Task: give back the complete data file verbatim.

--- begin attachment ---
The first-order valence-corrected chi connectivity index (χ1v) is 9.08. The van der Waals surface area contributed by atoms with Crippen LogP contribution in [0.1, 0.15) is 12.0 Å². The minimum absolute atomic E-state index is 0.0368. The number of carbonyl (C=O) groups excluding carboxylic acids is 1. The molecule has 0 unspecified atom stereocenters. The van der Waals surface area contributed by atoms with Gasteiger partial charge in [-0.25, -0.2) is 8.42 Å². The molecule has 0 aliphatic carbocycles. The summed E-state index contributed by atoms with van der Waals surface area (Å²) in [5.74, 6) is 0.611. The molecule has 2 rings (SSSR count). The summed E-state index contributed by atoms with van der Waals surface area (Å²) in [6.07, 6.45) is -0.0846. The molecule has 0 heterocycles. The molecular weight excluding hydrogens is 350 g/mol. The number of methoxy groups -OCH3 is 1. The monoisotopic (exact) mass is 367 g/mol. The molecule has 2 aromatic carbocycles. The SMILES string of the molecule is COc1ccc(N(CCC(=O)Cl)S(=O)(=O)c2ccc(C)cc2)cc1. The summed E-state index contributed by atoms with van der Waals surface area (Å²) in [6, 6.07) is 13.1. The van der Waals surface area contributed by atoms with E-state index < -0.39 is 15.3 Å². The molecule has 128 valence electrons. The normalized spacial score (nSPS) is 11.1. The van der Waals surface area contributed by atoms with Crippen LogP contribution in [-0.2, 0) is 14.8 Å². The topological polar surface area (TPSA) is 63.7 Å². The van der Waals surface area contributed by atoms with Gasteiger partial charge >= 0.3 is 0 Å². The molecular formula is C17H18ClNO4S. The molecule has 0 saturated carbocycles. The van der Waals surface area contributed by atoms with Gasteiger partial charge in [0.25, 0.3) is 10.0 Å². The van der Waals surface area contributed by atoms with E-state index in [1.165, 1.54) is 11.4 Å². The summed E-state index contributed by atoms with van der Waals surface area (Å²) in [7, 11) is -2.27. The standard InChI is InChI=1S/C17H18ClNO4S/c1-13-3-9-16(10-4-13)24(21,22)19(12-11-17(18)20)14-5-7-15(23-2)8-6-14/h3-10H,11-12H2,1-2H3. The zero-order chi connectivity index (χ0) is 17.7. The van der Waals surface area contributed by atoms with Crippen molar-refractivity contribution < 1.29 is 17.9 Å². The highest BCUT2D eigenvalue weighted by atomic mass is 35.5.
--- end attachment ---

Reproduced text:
The first-order valence-corrected chi connectivity index (χ1v) is 9.08. The van der Waals surface area contributed by atoms with Crippen LogP contribution in [0.1, 0.15) is 12.0 Å². The minimum absolute atomic E-state index is 0.0368. The number of carbonyl (C=O) groups excluding carboxylic acids is 1. The molecule has 0 unspecified atom stereocenters. The van der Waals surface area contributed by atoms with Gasteiger partial charge in [-0.25, -0.2) is 8.42 Å². The molecule has 0 aliphatic carbocycles. The summed E-state index contributed by atoms with van der Waals surface area (Å²) in [5.74, 6) is 0.611. The molecule has 2 rings (SSSR count). The summed E-state index contributed by atoms with van der Waals surface area (Å²) in [6.07, 6.45) is -0.0846. The molecule has 0 heterocycles. The molecular weight excluding hydrogens is 350 g/mol. The number of methoxy groups -OCH3 is 1. The monoisotopic (exact) mass is 367 g/mol. The molecule has 2 aromatic carbocycles. The SMILES string of the molecule is COc1ccc(N(CCC(=O)Cl)S(=O)(=O)c2ccc(C)cc2)cc1. The summed E-state index contributed by atoms with van der Waals surface area (Å²) in [6, 6.07) is 13.1. The van der Waals surface area contributed by atoms with E-state index < -0.39 is 15.3 Å². The molecule has 128 valence electrons. The normalized spacial score (nSPS) is 11.1. The van der Waals surface area contributed by atoms with Crippen LogP contribution in [-0.2, 0) is 14.8 Å². The topological polar surface area (TPSA) is 63.7 Å². The van der Waals surface area contributed by atoms with Gasteiger partial charge >= 0.3 is 0 Å². The molecular formula is C17H18ClNO4S. The molecule has 0 saturated carbocycles. The van der Waals surface area contributed by atoms with Gasteiger partial charge in [0.25, 0.3) is 10.0 Å². The van der Waals surface area contributed by atoms with E-state index in [1.165, 1.54) is 11.4 Å². The summed E-state index contributed by atoms with van der Waals surface area (Å²) in [7, 11) is -2.27. The standard InChI is InChI=1S/C17H18ClNO4S/c1-13-3-9-16(10-4-13)24(21,22)19(12-11-17(18)20)14-5-7-15(23-2)8-6-14/h3-10H,11-12H2,1-2H3. The zero-order chi connectivity index (χ0) is 17.7. The van der Waals surface area contributed by atoms with Crippen molar-refractivity contribution < 1.29 is 17.9 Å². The highest BCUT2D eigenvalue weighted by atomic mass is 35.5.